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Community grants help Kiwis benefit from the Internet

Community grants help Kiwis benefit from the Internet

InternetNZ is pleased to announce the recipients of its latest community grants round - giving money for community projects and activities which support access and better use of the Internet in New Zealand.

The recipients of this funding round saw both individuals and organisations granted $130,000 to help fund community projects as well as attend relevant conferences.

InternetNZ Community Programme Director Dr Ellen Strickland says community grants are an important part of InternetNZ's work to support the community across New Zealand who are developing and using the Internet to benefit Kiwis.

"Contributing this money to the work of others means we can help New Zealanders make the most of the Internet in this country.

"We look forward to seeing the results of these projects, hearing take-home messages from those attending conferences and sharing this information with others," says Dr Strickland.

InternetNZ will be opening its next community grant round next month. This will be another opportunity for conference attendance grants, with $15,000 available, but the main focus of the next round will be Internet research community grants. Internet research grant funding of $100,000 will be available for research which informs the development and use of the Internet for the benefit of New Zealand.

The recipients of the community projects grants are:

Kiwicon was awarded $20,000 for the provision of it's ninth New Zealand information security (infosec) community conference, to be run in Wellington from 10-11 December 2015. A grassroots event run by volunteers and for the infosec community, Kiwicon brings together security professionals, enthusiasts, students and the wider IT industry to present the latest developments, recruit for the industry, and to provide a touchpoint for the community as a whole.
Venture Southland was awarded $15,000 to help make better use of Internet connections for both rural and urban users (both private and commercial) through digital connections liaison and enablement support. This project will focus on two areas. 1) to increase awareness and streamline technology pathways and connection options for end users; and 2) increase digital competence through enablement support.
Welcome Bay Community Centre Inc was awarded $9,062.00 to install two outdoor rated Ubiquiti "Unifi" access points to provide controlled public Internet access to the area containing Welcome Bay Hall, the Community Centre and Waitaha Park, also encompassing the playground adjacent to the centre. By installing a separate controlled public network, they will improve the centre's day-to-day service offerings to the public by giving them open access to two online computers.
National Collective of Independent Women's Refuges Inc was awarded $22,000 for The Refuge Online Project which will ensure that the 41 tauiwi and tangata whenua refuges affiliated with Ngā Whare Whakaruruhau o Aotearoa / National Collective of Independent Women's Refuges (NCIWR) have an accessible online presence which encourages clients to seek help online as a first port of call.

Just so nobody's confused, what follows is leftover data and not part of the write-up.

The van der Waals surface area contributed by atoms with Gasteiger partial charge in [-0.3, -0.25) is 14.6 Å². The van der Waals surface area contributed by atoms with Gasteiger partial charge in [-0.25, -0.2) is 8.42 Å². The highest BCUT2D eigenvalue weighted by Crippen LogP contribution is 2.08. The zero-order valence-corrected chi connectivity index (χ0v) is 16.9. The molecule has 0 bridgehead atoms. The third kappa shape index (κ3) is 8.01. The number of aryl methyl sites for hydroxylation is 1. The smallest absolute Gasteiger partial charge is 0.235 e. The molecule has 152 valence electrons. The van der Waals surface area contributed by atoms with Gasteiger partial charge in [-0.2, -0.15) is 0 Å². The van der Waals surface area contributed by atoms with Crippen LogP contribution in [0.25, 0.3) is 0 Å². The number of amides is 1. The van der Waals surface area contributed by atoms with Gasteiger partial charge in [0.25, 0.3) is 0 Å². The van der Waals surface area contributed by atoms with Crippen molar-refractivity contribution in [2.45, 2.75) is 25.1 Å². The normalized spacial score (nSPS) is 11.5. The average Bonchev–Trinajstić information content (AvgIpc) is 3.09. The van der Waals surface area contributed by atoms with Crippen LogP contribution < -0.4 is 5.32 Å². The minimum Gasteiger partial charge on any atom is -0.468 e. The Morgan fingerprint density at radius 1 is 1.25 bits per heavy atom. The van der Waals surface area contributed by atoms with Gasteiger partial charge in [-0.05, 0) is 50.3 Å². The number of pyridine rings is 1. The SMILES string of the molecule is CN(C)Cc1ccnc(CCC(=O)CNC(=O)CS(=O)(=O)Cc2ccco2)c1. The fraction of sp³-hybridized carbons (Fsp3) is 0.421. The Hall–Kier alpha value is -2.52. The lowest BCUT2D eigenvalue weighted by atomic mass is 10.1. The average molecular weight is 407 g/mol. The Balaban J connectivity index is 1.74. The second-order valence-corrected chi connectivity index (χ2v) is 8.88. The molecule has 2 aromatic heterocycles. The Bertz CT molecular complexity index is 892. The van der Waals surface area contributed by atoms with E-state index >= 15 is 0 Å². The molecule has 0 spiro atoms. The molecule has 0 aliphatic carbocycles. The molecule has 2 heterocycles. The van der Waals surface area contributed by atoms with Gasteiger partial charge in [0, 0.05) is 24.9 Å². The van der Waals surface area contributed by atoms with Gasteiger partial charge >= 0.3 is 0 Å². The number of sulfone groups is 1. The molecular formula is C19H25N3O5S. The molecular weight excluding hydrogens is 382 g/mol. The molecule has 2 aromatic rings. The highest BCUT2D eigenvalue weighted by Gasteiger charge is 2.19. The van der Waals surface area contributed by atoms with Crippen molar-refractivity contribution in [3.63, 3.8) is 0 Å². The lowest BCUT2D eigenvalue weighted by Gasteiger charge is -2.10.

Matihetihe Marae Trust was awarded $25,000 for a continuation of their 'on the grid' work. Mitimiti on the Grid 1 saw the arrival of a full telecommunications infrastructure in a small, isolated marae in the Far North in March 2015. Mitimiti on the Grid 2 aims to 'water the seeds' and to generate a self-sustainable global community from Mitimiti. This funding will help consolidate local and diaspora support amongst tribal members around the world - and its future business partners.
WIC NZ was awarded $24,000 to provide access to Internet through free WiFi, CodeClub, Minecraft Club and robotics workshops for adolescents and adults and a Video Factory to enable the community to tell their new and existing stories. By innovating in a creative way, WIC NZ will create a shared social space for the entire community, from public displays on the weekend, to monthly classes.

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The recipients of the conference attendance community grants are:

Bronwyn Holloway-Smith was awarded $3,500 to attend SubOptic in Dubai in April 2016. Bronwyn will be presenting 'Capturing the Public Imagination: Communicating the Cultural Significance of Submarine Internet Cables' which focuses on the creation of a body of artworks about the Southern Cross Cable.
Dr Qiang Fu of Victoria University was awarded $3,500 to attend IEEE GLOBECOM in San Diego in December this year. He will be presenting 'Selected Areas in Communications - Software Defined Networking (SDN) and Network Functions Visualisations (NFV)' which is designed to engage with the international SDN/NFV community and present what New Zealand is doing in the area.
The MOA Kluster was awarded $8,000 to attend the ISTE Conference in Denver in June 2016. The MOA Kluster is a collaboration between four schools in South Taranaki who are working to become STEM schools. The Kluster attendees are the principals of all four schools, who will present on their progress and use the conference as an opportunity to up-skill.


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